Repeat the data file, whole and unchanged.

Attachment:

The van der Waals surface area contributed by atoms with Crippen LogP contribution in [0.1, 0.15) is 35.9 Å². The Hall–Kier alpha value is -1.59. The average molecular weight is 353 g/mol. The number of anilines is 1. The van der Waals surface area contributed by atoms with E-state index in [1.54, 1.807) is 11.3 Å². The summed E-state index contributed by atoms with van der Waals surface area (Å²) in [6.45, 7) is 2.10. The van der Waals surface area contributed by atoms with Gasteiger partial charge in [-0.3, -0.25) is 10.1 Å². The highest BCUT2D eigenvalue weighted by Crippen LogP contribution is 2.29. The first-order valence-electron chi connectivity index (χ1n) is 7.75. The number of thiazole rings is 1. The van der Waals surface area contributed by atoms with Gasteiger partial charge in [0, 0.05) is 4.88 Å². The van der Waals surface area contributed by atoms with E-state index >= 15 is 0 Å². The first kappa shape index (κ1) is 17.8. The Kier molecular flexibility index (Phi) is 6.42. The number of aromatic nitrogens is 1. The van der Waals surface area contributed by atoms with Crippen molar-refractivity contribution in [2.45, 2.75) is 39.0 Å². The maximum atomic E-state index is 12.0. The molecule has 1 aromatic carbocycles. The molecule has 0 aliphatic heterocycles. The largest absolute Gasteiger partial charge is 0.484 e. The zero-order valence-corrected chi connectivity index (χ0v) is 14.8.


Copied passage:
The van der Waals surface area contributed by atoms with Crippen LogP contribution in [0.1, 0.15) is 35.9 Å². The Hall–Kier alpha value is -1.59. The average molecular weight is 353 g/mol. The number of anilines is 1. The van der Waals surface area contributed by atoms with E-state index in [1.54, 1.807) is 11.3 Å². The summed E-state index contributed by atoms with van der Waals surface area (Å²) in [6.45, 7) is 2.10. The van der Waals surface area contributed by atoms with Gasteiger partial charge in [-0.3, -0.25) is 10.1 Å². The highest BCUT2D eigenvalue weighted by Crippen LogP contribution is 2.29. The first-order valence-electron chi connectivity index (χ1n) is 7.75. The number of thiazole rings is 1. The van der Waals surface area contributed by atoms with Gasteiger partial charge in [0, 0.05) is 4.88 Å². The van der Waals surface area contributed by atoms with E-state index >= 15 is 0 Å². The first kappa shape index (κ1) is 17.8. The Kier molecular flexibility index (Phi) is 6.42. The number of aromatic nitrogens is 1. The van der Waals surface area contributed by atoms with Crippen molar-refractivity contribution in [2.45, 2.75) is 39.0 Å². The maximum atomic E-state index is 12.0. The molecule has 1 aromatic carbocycles. The molecule has 0 aliphatic heterocycles. The largest absolute Gasteiger partial charge is 0.484 e. The zero-order valence-corrected chi connectivity index (χ0v) is 14.8.